Birds Use Quantum Mechanics to See Magnetic Fields, New Research Suggests | WHAT REALLY HAPPENED

Birds Use Quantum Mechanics to See Magnetic Fields, New Research Suggests

Many birds have a sixth sense. No, not seeing dead people: They detect Earth’s magnetic field, an ability that allows them to return to the same sites, year after year, during seasonal migration. Now, scientists have come closer to identifying the mechanism that our feathery friends use to feel Earth’s magnetic field—and it involves quantum mechanics in their eyes.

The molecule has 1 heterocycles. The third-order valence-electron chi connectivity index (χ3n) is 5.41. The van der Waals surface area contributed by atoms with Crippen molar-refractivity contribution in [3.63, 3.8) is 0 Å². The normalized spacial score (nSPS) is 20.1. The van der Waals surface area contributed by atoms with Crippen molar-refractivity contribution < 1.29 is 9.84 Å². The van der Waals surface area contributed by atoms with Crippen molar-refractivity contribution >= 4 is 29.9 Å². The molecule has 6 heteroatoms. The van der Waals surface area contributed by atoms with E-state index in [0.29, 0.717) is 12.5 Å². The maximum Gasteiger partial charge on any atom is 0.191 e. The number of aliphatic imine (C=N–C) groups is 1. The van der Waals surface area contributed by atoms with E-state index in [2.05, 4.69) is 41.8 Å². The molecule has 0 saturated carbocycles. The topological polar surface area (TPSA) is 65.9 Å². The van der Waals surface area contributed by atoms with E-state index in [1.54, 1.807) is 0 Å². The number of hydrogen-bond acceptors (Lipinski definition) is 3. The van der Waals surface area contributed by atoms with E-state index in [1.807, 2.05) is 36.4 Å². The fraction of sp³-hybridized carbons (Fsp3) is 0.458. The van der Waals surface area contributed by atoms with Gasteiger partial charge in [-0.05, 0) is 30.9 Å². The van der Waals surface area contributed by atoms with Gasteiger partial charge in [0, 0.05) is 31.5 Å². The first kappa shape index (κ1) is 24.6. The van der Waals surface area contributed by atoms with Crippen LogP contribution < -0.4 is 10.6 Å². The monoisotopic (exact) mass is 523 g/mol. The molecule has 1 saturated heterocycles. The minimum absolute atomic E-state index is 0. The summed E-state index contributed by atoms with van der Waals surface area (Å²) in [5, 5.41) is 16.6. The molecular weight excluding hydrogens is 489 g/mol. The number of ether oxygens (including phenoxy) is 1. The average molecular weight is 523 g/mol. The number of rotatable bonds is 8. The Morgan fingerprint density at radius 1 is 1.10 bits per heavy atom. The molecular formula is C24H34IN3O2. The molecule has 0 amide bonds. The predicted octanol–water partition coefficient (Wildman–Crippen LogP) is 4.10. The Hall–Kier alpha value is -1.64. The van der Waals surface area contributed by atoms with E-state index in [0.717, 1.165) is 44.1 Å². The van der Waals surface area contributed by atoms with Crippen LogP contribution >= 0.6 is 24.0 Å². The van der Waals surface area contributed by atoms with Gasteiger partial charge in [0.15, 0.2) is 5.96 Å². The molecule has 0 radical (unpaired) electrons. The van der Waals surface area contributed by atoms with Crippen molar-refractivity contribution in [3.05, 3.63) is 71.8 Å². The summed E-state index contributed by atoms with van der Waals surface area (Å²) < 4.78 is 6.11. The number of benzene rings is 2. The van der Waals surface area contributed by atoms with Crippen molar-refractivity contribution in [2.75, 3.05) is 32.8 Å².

A research team, led by scientists from the University of Oldenburg in Germany and Oxford University, studied a protein known as cryptochrome-4, found in birds’ retinas. For 20 years, experts hypothesized that this protein served as birds’ magnetic sensor, a microscopic compass that points the bird in a particular direction. The protein participates in chemical reactions that produce varying quantities of new molecules that depend on the direction of Earth’s magnetic field. A bird’s neurons ultimately respond to the amount of these molecules to reorient the animal. “But no one could confirm or verify this in the lab,” said biologist Jingjing Xu of the University of Oldenburg in Germany.

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